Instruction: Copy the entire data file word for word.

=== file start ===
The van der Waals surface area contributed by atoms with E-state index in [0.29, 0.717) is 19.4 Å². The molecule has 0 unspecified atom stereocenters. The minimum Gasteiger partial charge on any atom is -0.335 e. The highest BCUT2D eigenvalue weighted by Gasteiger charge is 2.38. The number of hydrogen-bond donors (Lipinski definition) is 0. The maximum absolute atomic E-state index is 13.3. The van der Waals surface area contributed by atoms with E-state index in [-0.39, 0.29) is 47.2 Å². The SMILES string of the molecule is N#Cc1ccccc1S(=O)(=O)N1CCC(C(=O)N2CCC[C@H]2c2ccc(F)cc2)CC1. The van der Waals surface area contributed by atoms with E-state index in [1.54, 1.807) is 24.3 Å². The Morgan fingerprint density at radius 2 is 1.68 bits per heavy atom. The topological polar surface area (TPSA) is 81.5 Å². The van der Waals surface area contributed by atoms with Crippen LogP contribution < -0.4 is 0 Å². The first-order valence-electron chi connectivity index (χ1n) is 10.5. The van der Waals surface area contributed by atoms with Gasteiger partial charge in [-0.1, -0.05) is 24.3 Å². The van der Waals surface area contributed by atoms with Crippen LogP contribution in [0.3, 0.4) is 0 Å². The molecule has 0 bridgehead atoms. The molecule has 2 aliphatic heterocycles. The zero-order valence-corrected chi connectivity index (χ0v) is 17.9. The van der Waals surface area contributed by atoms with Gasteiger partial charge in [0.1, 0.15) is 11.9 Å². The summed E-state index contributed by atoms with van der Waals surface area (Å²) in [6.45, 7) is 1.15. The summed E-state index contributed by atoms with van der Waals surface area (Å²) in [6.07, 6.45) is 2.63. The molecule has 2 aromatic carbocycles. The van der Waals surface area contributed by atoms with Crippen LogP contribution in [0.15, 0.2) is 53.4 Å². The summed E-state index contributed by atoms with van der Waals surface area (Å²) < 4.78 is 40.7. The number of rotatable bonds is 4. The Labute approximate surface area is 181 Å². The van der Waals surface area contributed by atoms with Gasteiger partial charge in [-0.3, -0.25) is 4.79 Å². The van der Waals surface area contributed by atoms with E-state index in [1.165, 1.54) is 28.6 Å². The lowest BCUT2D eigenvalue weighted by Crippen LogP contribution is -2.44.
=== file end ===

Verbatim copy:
The van der Waals surface area contributed by atoms with E-state index in [0.29, 0.717) is 19.4 Å². The molecule has 0 unspecified atom stereocenters. The minimum Gasteiger partial charge on any atom is -0.335 e. The highest BCUT2D eigenvalue weighted by Gasteiger charge is 2.38. The number of hydrogen-bond donors (Lipinski definition) is 0. The maximum absolute atomic E-state index is 13.3. The van der Waals surface area contributed by atoms with E-state index in [-0.39, 0.29) is 47.2 Å². The SMILES string of the molecule is N#Cc1ccccc1S(=O)(=O)N1CCC(C(=O)N2CCC[C@H]2c2ccc(F)cc2)CC1. The van der Waals surface area contributed by atoms with E-state index in [1.54, 1.807) is 24.3 Å². The Morgan fingerprint density at radius 2 is 1.68 bits per heavy atom. The topological polar surface area (TPSA) is 81.5 Å². The van der Waals surface area contributed by atoms with Crippen LogP contribution < -0.4 is 0 Å². The first-order valence-electron chi connectivity index (χ1n) is 10.5. The van der Waals surface area contributed by atoms with Gasteiger partial charge in [-0.1, -0.05) is 24.3 Å². The van der Waals surface area contributed by atoms with Crippen LogP contribution in [0.3, 0.4) is 0 Å². The molecule has 0 bridgehead atoms. The molecule has 2 aliphatic heterocycles. The zero-order valence-corrected chi connectivity index (χ0v) is 17.9. The van der Waals surface area contributed by atoms with Gasteiger partial charge in [0.1, 0.15) is 11.9 Å². The summed E-state index contributed by atoms with van der Waals surface area (Å²) in [6.45, 7) is 1.15. The summed E-state index contributed by atoms with van der Waals surface area (Å²) in [6.07, 6.45) is 2.63. The molecule has 2 aromatic carbocycles. The van der Waals surface area contributed by atoms with Crippen LogP contribution in [0.15, 0.2) is 53.4 Å². The summed E-state index contributed by atoms with van der Waals surface area (Å²) < 4.78 is 40.7. The number of rotatable bonds is 4. The Labute approximate surface area is 181 Å². The van der Waals surface area contributed by atoms with Gasteiger partial charge in [-0.3, -0.25) is 4.79 Å². The van der Waals surface area contributed by atoms with E-state index in [1.165, 1.54) is 28.6 Å². The lowest BCUT2D eigenvalue weighted by Crippen LogP contribution is -2.44.